I have witnessed discussions in the past few weeks on the “allegiance” that different media outlets have to their viewers versus the truth corporate America, or the government wants us to have.

Network's writer and producer worked well together and most often agreed on the production with this film. Chayefsky knew that Lumet could bring this film to life with a kind of "reality" in it's creation. (Considine 322)
Sidney and Paddy went to some extent creating a circus like atmosphere in their depiction of the media; I have to agree that some of it rings true in today’s world. Lumet and Chayefsky “showcased” a program in which a mentally unstable Beale ranted for the nation as they looked on in awe. How many times do people tune in the Jerry Springer show to see some “insane” behavior brought directly into our homes? The viewers of UBS were given a chance to “vent” along with Beale; they were given an outlet for their frustration. Do viewers tune in to Jerry Springer and Glenn Beck to experience an outlet of thoughts and emotions, or is it just a way to leave one’s own life behind for an hour?

I was amazed at the scene in which Jenson meets with Beale "to set him straight". I felt the filming of this scene was moving and brought the power to the part of Jensen. Beale sat at one end of the long executive's table and Jensen stood at the opposite end in a position of power. The lights were so bright that Howard had a distorted image of Jensen as Jensen's voice loomed forward like a God from Heaven. There is a type of sound trick that politicians utilize in their speeches; they use some type of reverberation in order to sound "Godly" and "Powerful". I felt the scene in Network with Ned Beatty, was one in which Lumet used that same reverberation effect just as some of our modern day politicians.

Insighting fear in regard to terrorists groups might be something to consider in making a film in 2009, but during the creation of "Network", we were inundated as a country with the Patty Hearst kidnapping case and the Simbionese Liberation Army. Diana sought out a Liberation Army to kill Beale on television in this film. She again felt it would increase ratings and get rid of Beale in a BIG way. I don't believe that newscasters are sitting around thinking about killing someone for their ratings, but how far do they go in today's world? Not that long ago I watched a young Chicago boy be beat and stomped to death on a television news story, it was courtesy of a camera phone. The television station hazed out the faces of the those directly involved, but I was able to witness the students standing around watching the boy be beat to death, and I mean to death. I could see the boy down on the ground as the brutality took place. Are Chayefsky and Lumet so far off in their portayals?

The film “Network” has it's place in American film history. It was brought to life by a director of exceptional stature along with a writer with unprecedented success. Although at the time it was released, some people could have seen Chayefsky’s work as “paranoid”, it did garner much critical acclaim and produced many lofty awards. It is a great American film and it may purpose an extreme depiction in some areas of media; it does however at times come uncannily close to truth.

Article IV. Research:

a. Books

Considine, Shaun. Mad as Hell, The Life and Work of Paddy Chayefsky. 1st ed. New York: Randon House, 1994. Print. The book provides us with an in-depth look at the life and times of Paddy Chayefsky. At the time the book was written Paddy Chayefsky was the only author to win three academy awards, and one of the awards was for “Network”.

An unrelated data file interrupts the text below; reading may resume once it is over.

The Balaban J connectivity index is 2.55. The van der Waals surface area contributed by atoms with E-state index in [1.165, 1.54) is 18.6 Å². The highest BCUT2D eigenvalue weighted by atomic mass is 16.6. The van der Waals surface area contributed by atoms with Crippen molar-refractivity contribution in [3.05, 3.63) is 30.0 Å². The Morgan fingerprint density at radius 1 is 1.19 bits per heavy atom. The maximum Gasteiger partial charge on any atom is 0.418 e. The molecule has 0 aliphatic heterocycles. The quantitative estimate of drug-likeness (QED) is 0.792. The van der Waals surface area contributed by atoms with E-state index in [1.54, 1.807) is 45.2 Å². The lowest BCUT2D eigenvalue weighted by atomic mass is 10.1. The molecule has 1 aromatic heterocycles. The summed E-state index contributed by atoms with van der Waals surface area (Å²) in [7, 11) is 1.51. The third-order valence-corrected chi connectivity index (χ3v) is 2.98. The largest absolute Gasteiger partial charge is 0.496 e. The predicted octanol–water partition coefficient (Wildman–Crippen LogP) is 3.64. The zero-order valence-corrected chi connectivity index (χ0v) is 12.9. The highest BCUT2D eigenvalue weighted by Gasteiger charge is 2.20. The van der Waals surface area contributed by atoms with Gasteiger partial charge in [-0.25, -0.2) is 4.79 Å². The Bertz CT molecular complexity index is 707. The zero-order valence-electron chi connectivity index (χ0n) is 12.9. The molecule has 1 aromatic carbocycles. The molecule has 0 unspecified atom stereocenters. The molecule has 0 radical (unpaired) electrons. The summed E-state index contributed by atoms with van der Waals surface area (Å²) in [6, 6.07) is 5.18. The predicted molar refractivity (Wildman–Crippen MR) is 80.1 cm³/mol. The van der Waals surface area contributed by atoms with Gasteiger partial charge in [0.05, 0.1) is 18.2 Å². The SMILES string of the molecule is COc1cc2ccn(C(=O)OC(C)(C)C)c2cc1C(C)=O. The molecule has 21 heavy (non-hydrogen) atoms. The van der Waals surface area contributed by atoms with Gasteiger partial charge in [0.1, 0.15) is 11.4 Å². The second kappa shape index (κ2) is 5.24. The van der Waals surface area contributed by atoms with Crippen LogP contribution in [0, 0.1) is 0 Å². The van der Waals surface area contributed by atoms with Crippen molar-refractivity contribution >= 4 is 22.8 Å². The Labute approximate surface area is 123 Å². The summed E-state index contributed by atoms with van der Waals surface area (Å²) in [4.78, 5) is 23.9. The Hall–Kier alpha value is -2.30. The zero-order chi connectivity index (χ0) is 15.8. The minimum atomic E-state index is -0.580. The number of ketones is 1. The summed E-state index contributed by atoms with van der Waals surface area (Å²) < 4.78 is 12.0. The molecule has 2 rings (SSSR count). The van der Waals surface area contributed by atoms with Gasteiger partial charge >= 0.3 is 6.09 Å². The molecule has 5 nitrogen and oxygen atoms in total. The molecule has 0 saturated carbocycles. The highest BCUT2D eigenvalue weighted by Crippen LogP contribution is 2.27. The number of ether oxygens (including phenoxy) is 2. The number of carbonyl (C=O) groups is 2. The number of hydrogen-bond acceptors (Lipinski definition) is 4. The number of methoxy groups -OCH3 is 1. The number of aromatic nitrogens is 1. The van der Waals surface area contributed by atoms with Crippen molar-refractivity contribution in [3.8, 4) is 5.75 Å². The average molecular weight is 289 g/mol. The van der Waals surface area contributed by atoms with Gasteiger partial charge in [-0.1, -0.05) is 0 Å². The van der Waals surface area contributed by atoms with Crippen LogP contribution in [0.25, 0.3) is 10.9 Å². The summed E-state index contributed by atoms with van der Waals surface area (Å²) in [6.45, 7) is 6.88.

Finstad, Suzanne. Warren Beatty. 1st ed. New York: Harmony Books, 2005. Print.
Suzanne Finstad writes about Faye Dunaway and her insanely perfectionist style. Faye once had a role that demanded she drop 30 pounds in days, her commitment was relentless and she was a woman of determination and results.

Lumet, Sidney. Making Movies. 1st ed. New York: VintageBooks, 1995. Print.

Sidney Lumet writes about his process of movie making. Sidney has been nominated for more than 50 Academy awards; he has received the prestigious D.W. Griffith Award, the Lifetime achievement award from the Directors Guild of American and numerous other cinematic awards. The book touches on the work he did with Paddy Chayesfsky in Network and the choice of Faye Dunaway as the Lead. Faye had a reputation that preceded her, Lumet says the rumors were not true and she was a selfless, devoted and wonderful actress.

b. Academic Journals

Calivito, Marco. "Network." Cinaste 31.4 (2006): 85-86. Print. The journal describes Chayefsky’s genius and his ability to put it in the face of his viewers the things that might be uncomfortable, but are critical truths about the period in which we live and breathe.

Thiemann, Fred R. "Chayefsky's Network." Explicator 54.2 (1996): 115-117. Print. This journal discusses the monologue in detail that Arthur Jensen delivers to Beale, after Howard Beale, interferes with the ability of a Saudi Arabian Company to acquire Communication Corporation of America. This is a great piece on “Network” and the dynamics behind the writer.

Trier, James. "Network: Still "mad as hell" afer 30 years." Journal of Adolescent & Adult Literacy 50.3 (2006): 232-38. Print. Investigates the possibility of just how “correct” the author’s portrayal of a news outlet is. Is there some a semblance of truth, or is this film just paranoid mumbo jumbo?

c. Websites

Berardinelli, James. "Review: Network." Reelviews Movie Reviews. 1998. Web. 16 Nov. 2009., This is a synopsis of the actors and their stellar work in the industry as well as discussing the vision that Paddy Chayefsky and Sidney Lumet developed with this film.

Sharrett, Christopher. "Movies vs. the media | USA Today (Society for the Advancement of Education) | Find Articles at BNET." Find Articles at BNET | News Articles, Magazine Back Issues & Reference Articles on All Topics. The Reel World, Mar. 95. Web. 16 Nov. 2009.

The website article provided us an evaluation of television and the media driven culture.

Snider, Mike. " - Sidney Lumet's 'Network,' 'Dog Day' still echo today." News, Travel, Weather, Entertainment, Sports, Technology, U.S. & World - Visionary films of the '70's get new life, 28 Feb. 2006. Web. 16 Nov. 2009. <>. Discusses Sidney Lumet’s many losses at the Oscars, reminds us that “Network” had a real message for its viewers.